Wednesday, July 30, 2014

Two Dreamers in the Desert- A Mojave Tale

"Crossing the Mojave , Joe came upon a rare creek. Leaning over that flow he caught sight of  a varmint's approach . " Howdy", bowled Otto F. Brant, and he honed for Joe an easy grin. "Will ya share that juice?" Joe dipped his Stetson in assent. After the sun began to drop the two men edged beneath a footbridge for the night. They saw the moon lift over the stars and it was a disk radically bright as found nowhere on earth except for strays crossing the soundless stage.  Otto F. Brant began to tell his life's story to Joe ...
Their talk dwindled as the sky fell purple and by midnight their tales began to intersect around the campfire's corona.... Otto F. Brant offered Joe insight on the desert canon, he spoke of what pioneers practiced in that place the padres revered as the "City of Angels"....."
From the "The Legend of Zhao-An Epic Fable based on  a True Story" , unpublished novel by Soo-Yin Jue.

My Auntie Soo Yin wrote to me recently about my post in which I discuss how Jue Joe and Otto Brant could have met in Los Angeles through the intercession of Brant's  houseboy Wong Joe :
"Nice job on your theory of how Jue Joe and Otto Brant met each other.  You gave excellent analysis about the individuals and set them against a historical backdrop of social, political, and economic issues influencing the time period.  Very conceivable,..... There is a question in my mind, however, as to why Ah Gung kept saying that Jue Joe and Otto Brant met in the Mojave and hoboed together to Los Angeles."

Yes... we keep coming back to the "Mojave question"  in our family oral history. My grandfather always told the story that Otto and Jue Joe met in the Mojave and they "hoboed" together to Los Angeles.  For years I have discounted that story as most patently a myth.  When Jue Joe arrived in the San Fernando Valley  he was employed as a houseboy on a Chatsworth homestead .  Otto Brant had just formed his title insurance company in Los Angeles. It was impossible for them to have met in the Mojave and hoboed together back to Los Angeles ..... or maybe not .  Let me tell you a little Mojave tale in which we weave together some facts and some speculation .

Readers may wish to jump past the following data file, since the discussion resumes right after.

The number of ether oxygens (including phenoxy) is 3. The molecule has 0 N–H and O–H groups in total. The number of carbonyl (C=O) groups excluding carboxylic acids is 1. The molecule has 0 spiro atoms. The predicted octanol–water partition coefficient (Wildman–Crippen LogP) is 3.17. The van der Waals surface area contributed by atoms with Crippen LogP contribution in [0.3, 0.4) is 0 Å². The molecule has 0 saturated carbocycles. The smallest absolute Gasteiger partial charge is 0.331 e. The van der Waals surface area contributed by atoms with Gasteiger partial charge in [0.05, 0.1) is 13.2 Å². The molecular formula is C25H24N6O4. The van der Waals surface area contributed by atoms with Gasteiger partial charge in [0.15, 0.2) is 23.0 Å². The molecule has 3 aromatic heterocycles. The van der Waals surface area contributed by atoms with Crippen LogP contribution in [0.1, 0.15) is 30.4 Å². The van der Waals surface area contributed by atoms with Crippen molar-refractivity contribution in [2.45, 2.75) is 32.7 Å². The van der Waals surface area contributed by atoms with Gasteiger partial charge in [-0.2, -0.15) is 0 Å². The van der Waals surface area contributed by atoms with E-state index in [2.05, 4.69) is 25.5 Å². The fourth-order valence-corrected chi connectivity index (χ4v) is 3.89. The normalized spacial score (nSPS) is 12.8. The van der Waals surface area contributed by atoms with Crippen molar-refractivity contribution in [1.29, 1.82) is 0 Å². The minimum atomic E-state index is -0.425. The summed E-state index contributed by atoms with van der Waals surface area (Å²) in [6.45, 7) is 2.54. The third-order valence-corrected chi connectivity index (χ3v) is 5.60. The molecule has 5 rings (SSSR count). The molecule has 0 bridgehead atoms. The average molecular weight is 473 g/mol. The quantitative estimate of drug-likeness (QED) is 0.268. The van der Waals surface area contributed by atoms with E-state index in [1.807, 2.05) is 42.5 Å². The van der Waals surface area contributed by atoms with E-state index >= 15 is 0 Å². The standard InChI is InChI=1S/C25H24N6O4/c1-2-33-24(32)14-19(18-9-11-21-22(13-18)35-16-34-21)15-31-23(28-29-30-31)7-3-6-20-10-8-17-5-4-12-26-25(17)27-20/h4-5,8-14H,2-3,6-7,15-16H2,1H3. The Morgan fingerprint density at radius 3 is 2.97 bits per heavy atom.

In early 1894 we know that Jue Joe made a railroad trip back to Sacramento California from Chatsworth  to get a new certificate of identity required under the new anti-Chinese legislation or face possible deportation.
He had thrown away his first certificate of identity which he had obtained while working in St. Helena and needed a new duplicate one with a picture ID. Since the Sacramento immigration office held the documentation of his original certificate he had to make the journey to Sacramento. At the time there was a branch rail line to Burbank which connected to the main Southern Pacific rail line which stretched across the Mojave desert through the town of Lancaster over the Tehachipi mountains and on to Sacramento.

At the same time in 1894. Otto Brant's new title insurance company business had weathered a very rocky  first year. A nationwide Depression hit the Los Angeles area hard in 1893 just as Otto's business was getting started.  According to his son, David, ... "they really had a hard time of it there.  Then the terrible depression came along , and they were just about to fold up ... when some subdivider came in and gave them a big job of writing policies for this subdivision ... "

Meanwhile the town of Lancaster in the Mojave desert, originally a refueling and watering stop on the Southern Pacific Railroad as it crossed the desert had been booming and was unfazed by the 1893 depression.

"The area in which the city of Lancaster is now located, which is now known as the Antelope Valley, was originally home to the Piute Indians. Lancaster's origins as a settlement start with the Southern Pacific Railroad, which is believed to first use the name 'Lancaster', where a station house, locomotive watering facilities and section gang housing were built when the railroad laid track through the town's future location. By September 1876 Southern Pacific had completed the main line through the Antelope Valley, linking San Francisco and Los Angeles.